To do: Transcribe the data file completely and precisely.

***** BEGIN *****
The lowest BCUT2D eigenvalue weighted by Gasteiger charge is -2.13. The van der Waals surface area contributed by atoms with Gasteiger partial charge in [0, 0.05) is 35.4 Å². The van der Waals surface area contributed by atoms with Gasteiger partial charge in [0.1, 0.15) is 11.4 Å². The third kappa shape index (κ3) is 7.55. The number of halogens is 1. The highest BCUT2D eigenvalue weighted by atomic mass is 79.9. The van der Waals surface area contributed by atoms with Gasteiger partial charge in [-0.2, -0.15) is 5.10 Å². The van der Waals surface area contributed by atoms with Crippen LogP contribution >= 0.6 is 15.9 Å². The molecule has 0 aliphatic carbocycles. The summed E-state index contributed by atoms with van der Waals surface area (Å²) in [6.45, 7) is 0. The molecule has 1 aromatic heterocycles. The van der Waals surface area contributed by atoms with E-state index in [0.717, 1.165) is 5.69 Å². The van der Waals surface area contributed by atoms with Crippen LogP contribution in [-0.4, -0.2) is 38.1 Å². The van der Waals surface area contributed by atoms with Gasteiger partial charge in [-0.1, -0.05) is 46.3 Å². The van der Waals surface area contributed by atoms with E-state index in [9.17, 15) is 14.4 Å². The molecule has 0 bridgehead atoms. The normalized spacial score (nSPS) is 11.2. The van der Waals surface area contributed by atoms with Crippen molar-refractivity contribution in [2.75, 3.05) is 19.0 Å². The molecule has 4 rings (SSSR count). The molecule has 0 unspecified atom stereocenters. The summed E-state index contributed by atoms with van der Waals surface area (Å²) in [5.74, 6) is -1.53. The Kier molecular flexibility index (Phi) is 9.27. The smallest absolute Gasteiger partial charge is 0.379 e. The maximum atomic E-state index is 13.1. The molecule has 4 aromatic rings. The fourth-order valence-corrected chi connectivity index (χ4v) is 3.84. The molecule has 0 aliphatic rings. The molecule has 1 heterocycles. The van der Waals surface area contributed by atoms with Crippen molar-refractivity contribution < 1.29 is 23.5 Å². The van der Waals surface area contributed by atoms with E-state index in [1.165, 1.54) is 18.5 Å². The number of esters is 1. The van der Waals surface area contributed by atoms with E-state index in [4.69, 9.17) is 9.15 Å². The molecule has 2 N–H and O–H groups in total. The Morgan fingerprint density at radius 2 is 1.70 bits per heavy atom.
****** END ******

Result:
The lowest BCUT2D eigenvalue weighted by Gasteiger charge is -2.13. The van der Waals surface area contributed by atoms with Gasteiger partial charge in [0, 0.05) is 35.4 Å². The van der Waals surface area contributed by atoms with Gasteiger partial charge in [0.1, 0.15) is 11.4 Å². The third kappa shape index (κ3) is 7.55. The number of halogens is 1. The highest BCUT2D eigenvalue weighted by atomic mass is 79.9. The van der Waals surface area contributed by atoms with Gasteiger partial charge in [-0.2, -0.15) is 5.10 Å². The van der Waals surface area contributed by atoms with Crippen LogP contribution >= 0.6 is 15.9 Å². The molecule has 0 aliphatic carbocycles. The summed E-state index contributed by atoms with van der Waals surface area (Å²) in [6.45, 7) is 0. The molecule has 1 aromatic heterocycles. The van der Waals surface area contributed by atoms with E-state index in [0.717, 1.165) is 5.69 Å². The van der Waals surface area contributed by atoms with Crippen LogP contribution in [-0.4, -0.2) is 38.1 Å². The van der Waals surface area contributed by atoms with Gasteiger partial charge in [-0.1, -0.05) is 46.3 Å². The van der Waals surface area contributed by atoms with E-state index in [9.17, 15) is 14.4 Å². The molecule has 0 bridgehead atoms. The normalized spacial score (nSPS) is 11.2. The van der Waals surface area contributed by atoms with Crippen molar-refractivity contribution in [2.75, 3.05) is 19.0 Å². The molecule has 4 rings (SSSR count). The molecule has 0 unspecified atom stereocenters. The summed E-state index contributed by atoms with van der Waals surface area (Å²) in [5.74, 6) is -1.53. The Kier molecular flexibility index (Phi) is 9.27. The smallest absolute Gasteiger partial charge is 0.379 e. The maximum atomic E-state index is 13.1. The molecule has 4 aromatic rings. The fourth-order valence-corrected chi connectivity index (χ4v) is 3.84. The molecule has 0 aliphatic rings. The molecule has 1 heterocycles. The van der Waals surface area contributed by atoms with Crippen molar-refractivity contribution < 1.29 is 23.5 Å². The van der Waals surface area contributed by atoms with E-state index in [1.165, 1.54) is 18.5 Å². The number of esters is 1. The van der Waals surface area contributed by atoms with E-state index in [4.69, 9.17) is 9.15 Å². The molecule has 2 N–H and O–H groups in total. The Morgan fingerprint density at radius 2 is 1.70 bits per heavy atom.